Girl Power!: The Spice Girls and Feminism.

 

Broadly speaking a feminist is a person that embraces the fact that all women regardless of sexual identity, religion, race, and socio- economic backgrounds have the unequivocal right to equality respect and human decency. It is an entirely rational idea that would be natural in an ideal world.  But because we don’t live in an ideal world, it is an idea that is not without its politics and its detractors. Thanks to the internet and social media, everyone has a soap box to stand on to voice their opinions, and for the last year or so feminism has been the hot button topic, a discussion which has been encouraged via celebrities.

Historically feminism and feminists have had an uneasy relationship with popular culture.  So it is perhaps paradoxical that a bevy of celebrities including- Taylor Swift, Beyoncé, Jennifer Lawrence and Lena Dunham- have labelled themselves as feminists under the full glare of the media. Emma Watson took it a step further and delivered her speech ‘He for She’ at the U.N. While it was rousing and well-intended Watson wasn’t saying anything that feminists hadn’t been saying for the last forty years. But people sat up and took notice. That we need celebrity endorsements to make the world a fairer place has irked some of the more seasoned feminists. While the efforts of the likes of Beyoncé and Watson should be applauded it doesn’t mean that feminism begins and ends with them or any these high profile people.  Rather, they should be seen as a gateway to feminism rather than being the corporeal embodiment of the movement.

But this isn’t a recent phenomenon. For myself and millions of other twenty-somethings around the world, the Spice Girls were our gateway, thanks to their message of ‘Girl Power.’ It was a slogan appropriated from the Riot Grrrl punk movement and bands such as Bikini Kill in the early 90s. Grrrl Power as it was known in those circles was a rallying cry for third wave feminist principles- namely solidarity, empowerment and acceptance of diversity within feminist and feminine expression. So the Spice Girls were a world away from the gritty DIY culture where ‘Girl Power’ was first uttered.  They were manufactured courtesy of a newspaper ad, and made $800 million in endorsement deals alone. Their easy to digest pop music repackaged the basic principles of third wave feminism for their young audience, exposing us to gender politics for the first time.

Although they were a manufactured band, each Spice Girl had a personality and image that was of their own construction. Geri’s persona for example was the lovechild of David Bowie and Marilyn Monroe. The brushstrokes were broad to the point of being problematic and riffed off basic stereotypes. But by clumsily showcasing different expressions of femininity they were trying to highlight that there was no one way to be a woman.  That it was ok to present our notion of femininity and gender how we deemed fit, and still be accepted and successful within mainstream culture. Furthermore, the idea that a sensual appearance and equality of the sexes needn’t be mutually exclusive was not a new concept- Madonna had done it years earlier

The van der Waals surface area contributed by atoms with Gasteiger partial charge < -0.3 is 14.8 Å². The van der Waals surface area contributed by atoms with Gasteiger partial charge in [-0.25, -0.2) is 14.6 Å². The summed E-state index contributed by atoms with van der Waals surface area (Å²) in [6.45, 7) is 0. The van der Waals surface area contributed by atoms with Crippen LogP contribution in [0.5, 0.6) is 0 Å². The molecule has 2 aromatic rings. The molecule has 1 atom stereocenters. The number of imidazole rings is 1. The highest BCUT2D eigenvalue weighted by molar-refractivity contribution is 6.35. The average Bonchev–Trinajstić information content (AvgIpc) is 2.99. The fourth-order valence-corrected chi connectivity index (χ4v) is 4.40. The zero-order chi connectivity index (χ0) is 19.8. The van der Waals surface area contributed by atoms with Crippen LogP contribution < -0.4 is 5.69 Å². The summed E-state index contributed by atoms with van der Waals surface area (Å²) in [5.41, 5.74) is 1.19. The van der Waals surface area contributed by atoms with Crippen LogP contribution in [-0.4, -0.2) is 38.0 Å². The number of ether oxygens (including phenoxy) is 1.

For those who did not “slam it to the left” politically, the simplification of feminist principles coupled with some of the Spice Girls tight/plunging attire was Too Much.  But to exult Girl Power to the same level as capital- F feminism as the Spice Girls naysayers were doing is difficult. The concepts are completely different in terms of seriousness and commitment to political change. Girl Power was about having fun, being confident in yourself, and promoting female friendships. It repackaged empowerment into something that was familiar to us- consumerism and pop music. When the Spice Girls were encouraging me say what I wanted, what I really really wanted, the answer would have been a Principal’s Award so I could get a Polly Pocket.  Plus, I certainly didn’t have any lovers, so I was more than happy to get with my friends.  In short, we were kids who were responding to enthusiasm and positivity rather than taking the message as gospel. So rather than becoming the ethos of our sense of womanhood, ‘Girl Power’ simply made us aware that feminism existed without actually knowing what it was. While the Spice Girls gave me a sense of pride and empowerment in being  a girl, I didn’t become truly aware of feminism until several years later as I read the likes of Naomi Wolf and Simone de Beauvoir and from there I sought out more and continue to do so to this day.

Unlike pop songs and blockbuster films, feminism is not a glittery trend that is in one week and out the next. It involves unglamorous, unsexy work and discussions about issues and inequalities that continue to plague women across all walks of life. Ideally the ideas within feminism should not require trussing up to sell them. It is such a reasonable concept that it should sell itself. But the world doesn’t work like that. So celebrities’ involvement in feminist issues is necessary because it takes the message of gender equality to an audience that mightn’t hear it otherwise.  It is simplified, it is stripped back, but hopefully it encourages people to further explore the idea, for themselves  and for society.